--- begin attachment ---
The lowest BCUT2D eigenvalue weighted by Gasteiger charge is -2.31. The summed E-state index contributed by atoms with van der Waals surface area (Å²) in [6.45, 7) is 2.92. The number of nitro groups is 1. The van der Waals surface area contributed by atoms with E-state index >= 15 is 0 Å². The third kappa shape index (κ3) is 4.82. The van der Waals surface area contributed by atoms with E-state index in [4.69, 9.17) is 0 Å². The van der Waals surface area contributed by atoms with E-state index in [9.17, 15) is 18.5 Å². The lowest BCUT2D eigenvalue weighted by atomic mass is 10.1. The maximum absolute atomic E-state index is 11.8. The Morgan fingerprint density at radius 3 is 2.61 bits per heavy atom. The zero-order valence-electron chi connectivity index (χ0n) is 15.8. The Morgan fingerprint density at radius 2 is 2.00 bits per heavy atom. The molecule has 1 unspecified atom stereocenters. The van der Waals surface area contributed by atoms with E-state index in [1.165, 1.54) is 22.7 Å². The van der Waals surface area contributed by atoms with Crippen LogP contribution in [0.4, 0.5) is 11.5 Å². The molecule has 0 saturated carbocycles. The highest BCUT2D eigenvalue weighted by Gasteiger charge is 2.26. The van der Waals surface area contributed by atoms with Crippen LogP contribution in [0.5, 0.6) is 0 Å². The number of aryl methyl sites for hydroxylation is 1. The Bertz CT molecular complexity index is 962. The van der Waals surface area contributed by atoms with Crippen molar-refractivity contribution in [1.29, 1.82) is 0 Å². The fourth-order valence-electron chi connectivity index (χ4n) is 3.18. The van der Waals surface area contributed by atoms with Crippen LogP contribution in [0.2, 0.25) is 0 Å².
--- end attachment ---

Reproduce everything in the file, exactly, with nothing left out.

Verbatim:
The lowest BCUT2D eigenvalue weighted by Gasteiger charge is -2.31. The summed E-state index contributed by atoms with van der Waals surface area (Å²) in [6.45, 7) is 2.92. The number of nitro groups is 1. The van der Waals surface area contributed by atoms with E-state index >= 15 is 0 Å². The third kappa shape index (κ3) is 4.82. The van der Waals surface area contributed by atoms with E-state index in [4.69, 9.17) is 0 Å². The van der Waals surface area contributed by atoms with E-state index in [9.17, 15) is 18.5 Å². The lowest BCUT2D eigenvalue weighted by atomic mass is 10.1. The maximum absolute atomic E-state index is 11.8. The Morgan fingerprint density at radius 3 is 2.61 bits per heavy atom. The zero-order valence-electron chi connectivity index (χ0n) is 15.8. The Morgan fingerprint density at radius 2 is 2.00 bits per heavy atom. The molecule has 1 unspecified atom stereocenters. The van der Waals surface area contributed by atoms with E-state index in [1.165, 1.54) is 22.7 Å². The van der Waals surface area contributed by atoms with Crippen LogP contribution in [0.4, 0.5) is 11.5 Å². The molecule has 0 saturated carbocycles. The highest BCUT2D eigenvalue weighted by Gasteiger charge is 2.26. The van der Waals surface area contributed by atoms with Crippen LogP contribution in [0.5, 0.6) is 0 Å². The number of aryl methyl sites for hydroxylation is 1. The Bertz CT molecular complexity index is 962. The van der Waals surface area contributed by atoms with Crippen molar-refractivity contribution in [1.29, 1.82) is 0 Å². The fourth-order valence-electron chi connectivity index (χ4n) is 3.18. The van der Waals surface area contributed by atoms with Crippen LogP contribution in [0.2, 0.25) is 0 Å².